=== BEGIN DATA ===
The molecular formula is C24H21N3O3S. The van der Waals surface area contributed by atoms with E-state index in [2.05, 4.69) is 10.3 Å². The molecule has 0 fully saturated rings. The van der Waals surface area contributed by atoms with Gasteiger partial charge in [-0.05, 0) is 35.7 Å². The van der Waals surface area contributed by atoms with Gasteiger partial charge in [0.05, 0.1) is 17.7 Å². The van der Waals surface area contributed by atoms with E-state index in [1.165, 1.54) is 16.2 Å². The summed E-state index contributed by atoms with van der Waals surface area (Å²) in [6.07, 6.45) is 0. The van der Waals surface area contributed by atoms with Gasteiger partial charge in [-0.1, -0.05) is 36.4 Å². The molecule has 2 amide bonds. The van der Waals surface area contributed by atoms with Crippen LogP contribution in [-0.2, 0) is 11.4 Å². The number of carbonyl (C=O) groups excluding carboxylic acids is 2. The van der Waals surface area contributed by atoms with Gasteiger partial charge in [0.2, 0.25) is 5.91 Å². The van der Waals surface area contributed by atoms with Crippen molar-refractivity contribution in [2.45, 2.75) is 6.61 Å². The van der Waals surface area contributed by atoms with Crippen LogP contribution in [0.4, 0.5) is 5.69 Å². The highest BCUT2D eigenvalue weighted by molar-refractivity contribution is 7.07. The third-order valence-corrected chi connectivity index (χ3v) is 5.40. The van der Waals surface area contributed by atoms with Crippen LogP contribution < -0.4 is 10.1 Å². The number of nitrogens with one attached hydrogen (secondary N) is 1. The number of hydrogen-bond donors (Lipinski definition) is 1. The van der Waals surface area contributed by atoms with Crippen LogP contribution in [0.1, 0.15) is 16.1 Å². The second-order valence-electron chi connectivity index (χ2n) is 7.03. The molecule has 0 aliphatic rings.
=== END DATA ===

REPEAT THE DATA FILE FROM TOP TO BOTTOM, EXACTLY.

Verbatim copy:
The molecular formula is C24H21N3O3S. The van der Waals surface area contributed by atoms with E-state index in [2.05, 4.69) is 10.3 Å². The molecule has 0 fully saturated rings. The van der Waals surface area contributed by atoms with Gasteiger partial charge in [-0.05, 0) is 35.7 Å². The van der Waals surface area contributed by atoms with Gasteiger partial charge in [0.05, 0.1) is 17.7 Å². The van der Waals surface area contributed by atoms with E-state index in [1.165, 1.54) is 16.2 Å². The summed E-state index contributed by atoms with van der Waals surface area (Å²) in [6.07, 6.45) is 0. The van der Waals surface area contributed by atoms with Gasteiger partial charge in [-0.1, -0.05) is 36.4 Å². The molecule has 2 amide bonds. The van der Waals surface area contributed by atoms with Crippen LogP contribution in [-0.2, 0) is 11.4 Å². The number of carbonyl (C=O) groups excluding carboxylic acids is 2. The van der Waals surface area contributed by atoms with Gasteiger partial charge in [0.2, 0.25) is 5.91 Å². The van der Waals surface area contributed by atoms with Crippen molar-refractivity contribution in [2.45, 2.75) is 6.61 Å². The van der Waals surface area contributed by atoms with Crippen LogP contribution in [0.4, 0.5) is 5.69 Å². The highest BCUT2D eigenvalue weighted by molar-refractivity contribution is 7.07. The third-order valence-corrected chi connectivity index (χ3v) is 5.40. The van der Waals surface area contributed by atoms with Crippen LogP contribution < -0.4 is 10.1 Å². The number of nitrogens with one attached hydrogen (secondary N) is 1. The number of hydrogen-bond donors (Lipinski definition) is 1. The van der Waals surface area contributed by atoms with Crippen LogP contribution in [0.1, 0.15) is 16.1 Å². The second-order valence-electron chi connectivity index (χ2n) is 7.03. The molecule has 0 aliphatic rings.